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Data: FactSet; Chart: Axios Visuals

Initially hailed as a savior of Brazil's economy as stock prices climbed to record highs after his election, President Jair Bolsonaro now has the country's markets on a crash course.

What's happening: Brazil's benchmark stock index has been one of the world's worst performers, down by nearly 30% in its local currency so far this year, and lower by 46% in U.S. dollar terms.

  • The country's real currency also has been among the world's weakest assets, down by around 25% against the dollar year to date.
  • In the first quarter, Brazil's stock market declined by 51% with its currency losing 37%, the steepest fall since 1994.

One level deeper: Brazil's economy is falling apart as it has become the Latin American epicenter of the COVID-19 outbreak and Bolsonaro dismisses the pandemic as a "fantasy" or "a little flu."

  • The president also has fired or alienated powerful allies, including his most popular cabinet member, former Judge Sérgio Moro, who resigned on national television Friday while accusing the president of trying to tamper with ongoing police investigations.
  • The country's federal police are investigating two of his sons.

The state of play: Citing more widespread and lasting damage from the coronavirus outbreak, economists at Citi now expect "the worst annual contraction ever" this year for Brazil's economy, predicting a decline of 4.5%, versus an earlier forecast of a 1.7% decline.

Go deeper: Brazil and Ecuador emerge as Latin America's coronavirus epicenters

Go deeper

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Surgeon General Jerome Adams the American Red Cross National Headquarters on July 30. Photo: Jim Watson/AFP via Getty Images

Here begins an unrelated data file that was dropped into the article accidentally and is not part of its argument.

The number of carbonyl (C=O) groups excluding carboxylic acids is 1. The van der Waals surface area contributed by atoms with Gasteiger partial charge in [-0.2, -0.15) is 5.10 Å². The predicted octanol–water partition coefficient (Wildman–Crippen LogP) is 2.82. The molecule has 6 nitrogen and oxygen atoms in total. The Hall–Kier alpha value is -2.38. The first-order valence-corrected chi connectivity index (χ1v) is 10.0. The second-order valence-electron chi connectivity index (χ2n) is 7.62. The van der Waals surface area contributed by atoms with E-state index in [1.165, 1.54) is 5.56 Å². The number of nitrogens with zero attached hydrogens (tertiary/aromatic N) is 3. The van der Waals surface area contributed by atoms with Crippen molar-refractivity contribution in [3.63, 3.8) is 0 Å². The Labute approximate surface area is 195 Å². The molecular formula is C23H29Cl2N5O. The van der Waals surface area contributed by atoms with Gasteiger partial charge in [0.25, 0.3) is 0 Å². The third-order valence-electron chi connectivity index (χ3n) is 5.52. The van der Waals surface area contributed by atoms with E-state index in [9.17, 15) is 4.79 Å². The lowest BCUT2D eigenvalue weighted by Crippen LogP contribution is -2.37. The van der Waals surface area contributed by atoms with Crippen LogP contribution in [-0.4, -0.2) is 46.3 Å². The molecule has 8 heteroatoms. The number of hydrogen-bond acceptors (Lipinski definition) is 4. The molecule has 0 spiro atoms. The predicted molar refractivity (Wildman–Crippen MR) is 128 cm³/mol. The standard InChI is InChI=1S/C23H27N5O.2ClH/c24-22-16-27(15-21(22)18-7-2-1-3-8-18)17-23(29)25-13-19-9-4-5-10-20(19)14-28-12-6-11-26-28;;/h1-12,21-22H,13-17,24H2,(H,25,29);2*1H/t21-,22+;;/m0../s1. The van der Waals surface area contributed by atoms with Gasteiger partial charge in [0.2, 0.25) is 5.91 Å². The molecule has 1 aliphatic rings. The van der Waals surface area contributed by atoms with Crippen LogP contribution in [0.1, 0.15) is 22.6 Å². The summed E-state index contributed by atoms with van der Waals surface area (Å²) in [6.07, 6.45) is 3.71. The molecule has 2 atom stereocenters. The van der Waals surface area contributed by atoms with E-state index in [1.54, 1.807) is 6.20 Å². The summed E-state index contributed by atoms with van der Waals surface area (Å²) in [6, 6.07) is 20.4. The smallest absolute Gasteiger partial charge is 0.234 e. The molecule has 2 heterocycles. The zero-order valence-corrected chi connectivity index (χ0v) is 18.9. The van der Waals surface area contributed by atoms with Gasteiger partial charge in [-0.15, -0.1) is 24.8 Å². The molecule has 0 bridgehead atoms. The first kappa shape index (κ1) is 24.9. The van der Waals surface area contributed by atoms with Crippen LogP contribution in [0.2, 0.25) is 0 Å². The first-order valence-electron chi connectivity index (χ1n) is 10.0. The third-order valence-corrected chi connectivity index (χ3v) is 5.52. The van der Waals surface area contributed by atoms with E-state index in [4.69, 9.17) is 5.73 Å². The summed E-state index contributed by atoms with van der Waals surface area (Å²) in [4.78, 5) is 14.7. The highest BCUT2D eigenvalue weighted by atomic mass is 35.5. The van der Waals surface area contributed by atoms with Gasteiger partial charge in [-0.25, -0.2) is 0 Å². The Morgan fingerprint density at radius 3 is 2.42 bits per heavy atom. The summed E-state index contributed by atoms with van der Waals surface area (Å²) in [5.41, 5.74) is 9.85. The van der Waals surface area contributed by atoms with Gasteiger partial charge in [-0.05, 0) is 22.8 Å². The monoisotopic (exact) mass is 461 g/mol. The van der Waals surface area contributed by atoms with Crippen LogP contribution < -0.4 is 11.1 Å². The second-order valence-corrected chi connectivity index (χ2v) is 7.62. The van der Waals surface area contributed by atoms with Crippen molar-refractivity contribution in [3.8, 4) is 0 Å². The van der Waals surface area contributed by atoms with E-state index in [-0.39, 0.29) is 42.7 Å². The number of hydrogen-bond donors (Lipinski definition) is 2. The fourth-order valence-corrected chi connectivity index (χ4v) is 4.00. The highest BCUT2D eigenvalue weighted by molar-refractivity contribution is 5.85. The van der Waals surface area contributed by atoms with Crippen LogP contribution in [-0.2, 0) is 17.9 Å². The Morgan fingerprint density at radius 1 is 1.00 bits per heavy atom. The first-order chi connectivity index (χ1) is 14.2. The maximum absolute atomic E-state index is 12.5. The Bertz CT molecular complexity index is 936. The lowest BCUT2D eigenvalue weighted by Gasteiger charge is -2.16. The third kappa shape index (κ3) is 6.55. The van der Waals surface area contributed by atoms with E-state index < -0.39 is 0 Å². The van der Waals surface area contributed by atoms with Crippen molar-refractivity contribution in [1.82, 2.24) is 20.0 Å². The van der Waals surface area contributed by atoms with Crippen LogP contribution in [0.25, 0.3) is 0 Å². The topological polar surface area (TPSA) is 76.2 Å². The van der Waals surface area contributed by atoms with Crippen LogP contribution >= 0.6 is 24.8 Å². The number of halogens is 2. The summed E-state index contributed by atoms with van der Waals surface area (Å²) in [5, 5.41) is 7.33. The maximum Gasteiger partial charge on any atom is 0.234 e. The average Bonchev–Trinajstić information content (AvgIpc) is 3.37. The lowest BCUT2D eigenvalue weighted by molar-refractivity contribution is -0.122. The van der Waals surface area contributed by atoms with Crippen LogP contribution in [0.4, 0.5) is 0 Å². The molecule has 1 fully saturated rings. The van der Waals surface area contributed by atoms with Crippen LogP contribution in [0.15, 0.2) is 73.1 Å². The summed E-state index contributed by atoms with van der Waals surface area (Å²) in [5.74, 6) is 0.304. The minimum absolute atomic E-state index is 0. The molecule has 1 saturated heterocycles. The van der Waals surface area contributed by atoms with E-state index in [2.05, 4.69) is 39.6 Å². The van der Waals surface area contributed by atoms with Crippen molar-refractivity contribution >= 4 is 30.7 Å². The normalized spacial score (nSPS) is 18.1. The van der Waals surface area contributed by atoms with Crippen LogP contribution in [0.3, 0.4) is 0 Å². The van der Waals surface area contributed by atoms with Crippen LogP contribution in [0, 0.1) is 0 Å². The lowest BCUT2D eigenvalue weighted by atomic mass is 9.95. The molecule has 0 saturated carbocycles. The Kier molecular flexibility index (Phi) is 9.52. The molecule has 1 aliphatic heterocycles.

U.S. Surgeon General Jerome Adams on Friday stressed the importance of Americans getting flu vaccines for the next influenza season, noting that the country has "been backsliding in terms of vaccine confidence over the last several years."

Why it matters: A bad flu season could put even more strain on the country's health system resources, which are especially limited in domestic coronavirus epicenters like Florida and California.

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Data: The Center for Systems Science and Engineering at Johns Hopkins; Map: Axios Visuals

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The big picture: World Health Organization chief Tedros Adhanom Ghebreyesus told a virtual press conference as the world approached the milestone that 750,000 deaths were set to be recorded this week. "Every life lost matters," he said. "But I want to be clear: there are green shoots of hope and... it's never too late to turn the outbreak around."

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Africa records over 1 million coronavirus cases

A health worker in Nigeria checks students' temperatures on August 4. Photo: Pius Utomi Ekepei/AFP via Getty Images

African countries collectively surpassed 1 million confirmed coronavirus cases this week, according to Johns Hopkins University data.

Why it matters: Some health experts believe that the true number of COVID-19 cases among African countries is higher than that figure due to a lack of testing, and fear that undetected cases could overload some of the world’s weakest health systems, according to AP.